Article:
The Honolulu Museum of Art’s Works on Paper Gallery comes alive with the work of the hilarious William Hogarth (1697–1764). One of the eighteenth century’s most influential artists, Hogarth is best known for his complex, satirical, and uncannily prescient images, through which he exposed humanity’s foibles by lampooning the conventions, lifestyles, and scandals of contemporary England. Inspired by the popular and plot-driven literary forms of the day—the comic opera, the bourgeois tragedy, and the serialized novel—Hogarth approached his subjects in the spirit (as he put it) of a “dramatic writer,” inventing a new genre called the “modern moral subject,” in which humor and tragedy merged with the purpose of teaching a lesson.

The exhibition focuses on a selection of prints from the museum’s collection, including The Rake’s Progress, a serialized group of eight images that mock the pitfalls of decadence by tracing the fortunes of the fictitious gambler Tom Rakewell; Beer Street and Gin Lane, which warn against the consequences of alcoholism by mordantly blaming gin for the ruin of a working-class neighborhood; and The Five Orders of Periwigs, which chart the elaborate and often absurd semiotics of modish men’s hairstyles.

New Book | William Hogarth: A Complete Catalogue of the Paintings

Posted in books by Editor on December 11, 2016

From Yale UP:

Elizabeth Einberg, William Hogarth: A Complete Catalogue of the Paintings (London: The Paul Mellon Centre for Studies in British Art, 2016), 432 pages, ISBN: 978 030  0221749, £95 / $150.

9780300221749William Hogarth (1697–1764) was among the first British-born artists to rise to international recognition and acclaim and to this day he is considered one of the country’s most celebrated and innovative masters. His output encompassed engravings, paintings, prints, and editorial cartoons that presaged western sequential art.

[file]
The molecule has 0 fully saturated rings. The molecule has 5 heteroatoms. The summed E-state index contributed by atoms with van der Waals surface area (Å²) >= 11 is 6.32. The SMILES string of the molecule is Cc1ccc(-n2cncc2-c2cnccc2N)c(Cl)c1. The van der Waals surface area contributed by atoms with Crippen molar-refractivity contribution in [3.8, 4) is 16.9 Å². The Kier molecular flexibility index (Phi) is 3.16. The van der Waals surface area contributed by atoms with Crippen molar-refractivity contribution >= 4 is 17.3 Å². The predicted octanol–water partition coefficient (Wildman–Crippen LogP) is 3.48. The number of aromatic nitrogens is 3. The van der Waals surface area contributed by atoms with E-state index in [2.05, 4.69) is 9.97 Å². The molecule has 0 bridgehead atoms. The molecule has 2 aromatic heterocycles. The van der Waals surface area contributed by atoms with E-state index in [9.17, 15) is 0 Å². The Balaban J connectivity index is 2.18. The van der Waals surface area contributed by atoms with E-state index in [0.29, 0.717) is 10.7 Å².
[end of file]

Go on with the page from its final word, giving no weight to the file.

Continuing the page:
This comprehensive catalogue of his paintings brings together over twenty years of scholarly research and expertise on the artist and serves to highlight the remarkable diversity of his accomplishments in this medium. Portraits, history paintings, theater pictures, and genre pieces are lavishly reproduced alongside detailed entries on each painting, including much previously unpublished material relating to his oeuvre. This deeply informed publication affirms Hogarth’s legacy and testifies to the artist’s enduring reputation.

Elizabeth Einberg is a senior research fellow at the Paul Mellon Centre for Studies in British Art and former curator at Tate Britain.

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UK Export Bar Placed on Hogarth’s ‘The Christening’

Posted in Art Market, resources by Editor on November 19, 2016

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William Hogarth, The Christening, ca. 1728.

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Press release (16 November 2016) from Gov.UK’s Department for Culture, Media & Sport:

Culture Minister Matt Hancock has placed a temporary export bar on a satirical painting by William Hogarth to provide an opportunity to keep it in the country. The Christening by William Hogarth is at risk of being exported from the UK unless a buyer can be found to match the asking price of £1,223,100.

William Hogarth is considered to be one of the most important figures in eighteenth-century British art and culture. He was known for his satirical artwork, and The Christening was his first painted comical scene. It shows a christening taking place in a wealthy but disorderly home. From the little girl about to knock over the christening bowl, to the dog about to rip apart the hat on the ground, the painting is a satirical scene of contemporary life in the eighteenth century. The painting marks Hogarth’s beginning as a satirical artist and demonstrates his development into comical artwork.